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China admits to destroying early coronavirus samples – but says the action was taken due to safety concerns and was NOT part of a cover-up

  • It has been confirmed that the Chinese government issued an order to dispose of coronavirus samples at unauthorized laboratories on January 3
  • A government official said the samples were terminated in order to to comply with Chinese public health laws, and denied the action was part of a cover-up
  • The U.S. has repeatedly accused the Chinese government of deliberately downplaying the threat of COVID-19 after it originated in Wuhan last December
  • Worldwide, more than 4.35 million people have tested positive to the virus and at least 297,000 have died
  • Here’s how to help people impacted by Covid-19

By ANDREW COURT and KEITH GRIFFITH FOR DAILYMAIL.COM

China has acknowledged it destroyed early samples of COVID-19, confirming a claim put forward by U.S. Secretary of State Mike Pompeo late last month.  

On Friday, Liu Dengfeng, a supervisor with China’s National Health Commission, admitted that ‘the Chinese government issued an order on January 3 to dispose of coronavirus samples’ at unauthorized laboratories, according to Newsweek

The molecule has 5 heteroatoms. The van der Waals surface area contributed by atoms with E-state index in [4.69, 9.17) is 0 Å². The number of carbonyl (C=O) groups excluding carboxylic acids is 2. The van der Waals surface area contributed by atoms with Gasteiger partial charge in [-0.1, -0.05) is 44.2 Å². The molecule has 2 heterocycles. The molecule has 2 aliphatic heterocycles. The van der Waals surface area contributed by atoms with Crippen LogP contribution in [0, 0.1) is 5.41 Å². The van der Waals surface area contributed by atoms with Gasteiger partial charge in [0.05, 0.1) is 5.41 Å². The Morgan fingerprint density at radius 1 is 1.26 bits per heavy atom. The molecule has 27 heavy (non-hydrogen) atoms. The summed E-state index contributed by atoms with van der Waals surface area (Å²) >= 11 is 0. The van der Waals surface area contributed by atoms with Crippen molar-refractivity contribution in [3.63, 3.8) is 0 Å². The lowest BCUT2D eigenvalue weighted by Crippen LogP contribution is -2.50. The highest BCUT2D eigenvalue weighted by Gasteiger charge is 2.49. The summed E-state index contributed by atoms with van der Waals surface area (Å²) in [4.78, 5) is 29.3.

But Liu denied that the samples were destroyed as part of a cover-up, insisting that they were disposed of so as to ‘prevent risk to laboratory biological safety and prevent secondary disasters caused by unidentified pathogens.’

He stated that the labs were ‘unauthorized’ to handle such samples, and they had to be terminated in order to comply with Chinese public health laws.    TOP ARTICLES2/5READ MORENigerian scammers are siphoning millionsof dollars in unemployment money in sophisticated scheme

Liu did not specify how many labs destroyed coronavirus samples. China has acknowledged it destroyed early samples of COVID-19, confirming a claim put forward by U.S. Secretary of State Mike Pompeo late last month. A worker is pictured inside a laboratory in Wuhan, China+10